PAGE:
Dry Goods Reporter, December 26, 1908 (copyright expired)

Gotham Underwear Company operated from 93-95 Franklin Street at the time.  The firm's tag line was "The Underwear of a Gentleman."  An advertisement in Hampton's Magazine in 1909 urged, "

Don't grill--don't sizzle--avoid clinging, suffocating under-garments for summer weather.  Try the cool loose fitting soft texture Gotham Summer Underwear and Pajamas.  They permit free circulation of air and freedom of motion, are sensibly cut over roomy patterns and tailored in a faultless manner.

At 6:15 on the evening of June 24, 1913, what the New-York Tribune described as "a spectacular three-alarm fire" broke out on the third floor of 93-95 Franklin Street.  There were four tenants in the building at the time--Wilson & Bradbury, linen dealers; I. Weinman, "elastic webs" merchant; handkerchief maker Adam Brickerhoff; and one floor was used by the Independent 5 and 10 Cent Stores for storage of inventory.

The fire spread quickly, trapping several factory girls who had just been preparing to leave for the day.  The New-York Tribune reported they "became excited and ran upstairs to the roof, and by crossing several adjoining roofs, reach the street by the fire escape on Nos. 253 and 255 Church street." 

The conflagration spread to five nearby buildings.  Five firefighters on the fire escape at the third floor were nearly killed.  The New-York Tribune reported "a back draft hit the five men unawares and a sheet of flame caught Lieutenant McKenna, throwing him against [firefighter] Simonetti.  Simonetti was thrown down the well to the fire escape below and only saved himself by clinging to the iron ladder."  Another fire fighter leaped over the railing as the flames "licked his face and ears."  He dangled from I. Wienmann's metal sign until coworkers could rescue him.

Two hours into the battle, the fire seemed under control.  Deputy Chief Binns and another firefighter entered the ground floor of 93-95 Franklin Street.  The New-York Tribune reported that Binns "had hardly reached the stairs leading to the cellar, when there was a loud crash.  Timbers from the floors above came tumbling down, carrying with them a part of the second floor.  Binns and his assistant were struck by the flying debris, but were unhurt."  In the aftermath of the inferno, "Only the walls were left standing," said the article.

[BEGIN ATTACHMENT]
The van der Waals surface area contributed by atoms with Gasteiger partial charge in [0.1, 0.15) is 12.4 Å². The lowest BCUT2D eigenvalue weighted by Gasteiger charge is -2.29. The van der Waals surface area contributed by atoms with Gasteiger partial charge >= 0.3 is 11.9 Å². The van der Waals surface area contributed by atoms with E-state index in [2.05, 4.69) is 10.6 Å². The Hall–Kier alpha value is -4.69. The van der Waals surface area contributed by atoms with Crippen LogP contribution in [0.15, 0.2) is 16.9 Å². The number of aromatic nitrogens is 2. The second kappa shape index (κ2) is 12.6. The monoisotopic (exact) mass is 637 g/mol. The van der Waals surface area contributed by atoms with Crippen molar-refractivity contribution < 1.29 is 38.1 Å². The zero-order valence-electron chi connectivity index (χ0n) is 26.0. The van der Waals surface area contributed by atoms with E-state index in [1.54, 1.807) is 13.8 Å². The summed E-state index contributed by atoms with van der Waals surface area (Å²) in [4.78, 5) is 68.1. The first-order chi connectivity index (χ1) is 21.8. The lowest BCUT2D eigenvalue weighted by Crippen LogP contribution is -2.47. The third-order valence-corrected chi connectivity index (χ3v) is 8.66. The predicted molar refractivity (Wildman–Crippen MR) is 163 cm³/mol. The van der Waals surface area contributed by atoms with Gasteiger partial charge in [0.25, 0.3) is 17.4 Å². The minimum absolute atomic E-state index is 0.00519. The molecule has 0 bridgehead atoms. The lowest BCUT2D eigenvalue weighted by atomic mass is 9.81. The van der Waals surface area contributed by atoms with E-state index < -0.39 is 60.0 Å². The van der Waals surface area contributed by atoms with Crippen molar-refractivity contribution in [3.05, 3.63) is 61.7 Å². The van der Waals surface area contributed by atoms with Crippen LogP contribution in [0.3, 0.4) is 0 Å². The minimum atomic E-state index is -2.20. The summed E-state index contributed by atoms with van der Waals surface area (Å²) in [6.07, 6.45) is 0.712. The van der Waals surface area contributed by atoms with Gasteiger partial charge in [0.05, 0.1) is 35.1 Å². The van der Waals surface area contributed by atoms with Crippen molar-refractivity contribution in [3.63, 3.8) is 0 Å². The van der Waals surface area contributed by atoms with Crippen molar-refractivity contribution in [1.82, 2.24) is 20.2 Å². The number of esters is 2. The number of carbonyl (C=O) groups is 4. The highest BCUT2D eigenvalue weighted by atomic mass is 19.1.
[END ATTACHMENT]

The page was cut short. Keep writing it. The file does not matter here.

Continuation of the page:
Architect Robert Teichman was commissioned by the William Watson Estate to salvage what he could from the burned out shell.  On November 14, he filed plans for a "two-story brick and stone loft and office building."  As it turned out, Teichman was able to rescue three floors.  Now essentially a stump of the former distinguished structure, 93-95 Franklin Street was leased to Cohn, Marx & Co., dealers in imported and domestic textiles.

93-95 Franklin Street became an abbreviated version of its pre-fire self.  image via the NYC Dept of Records & Information Services.

George Gfroehrer was the night watchman for Cohn, Marx & Co. in 1922.  The married Long Island resident earned $23.08 each week (about $400 today).  On the night of April 19, he was making his rounds when he stepped into an open elevator shaft.  His fall to the basement was fatal.  A Workmen's Compensation hearing in 1925 awarded his family the $603.90 funeral expenses they had paid.

Better Waists, December 1921 (copyright expired)

An advertisement in the Brooklyn Daily Eagle on November 20, 1943 sought females to deliver inter-office mail.

GIRLS--Very fine opportunity for future with a large textile firm. Experience unnecessary. We prefer high school graduates who are neat in appearance and mentally alert. To such girls we offer work in our mailing department distributing mail to various departments. The work and surroundings are pleasant, with definite possibilities for advancement. Apply PERSONNEL DEPARTMENT. 3d Floor 93-95 Franklin 8t.. N.Y.C

A renaissance of the Tribeca district in the last quarter of the 20th century finally arrived at 93-95 Franklin Street in 2001 when plans were filed for the building to be "enlarged vertically."  In an astounding renovation, three floors were added that seamlessly meld with the 1866 architecture.  The  restoration architects left no hint to the casual passerby that the top floors are not original.  There are now eight apartments in the building.

photographs by the author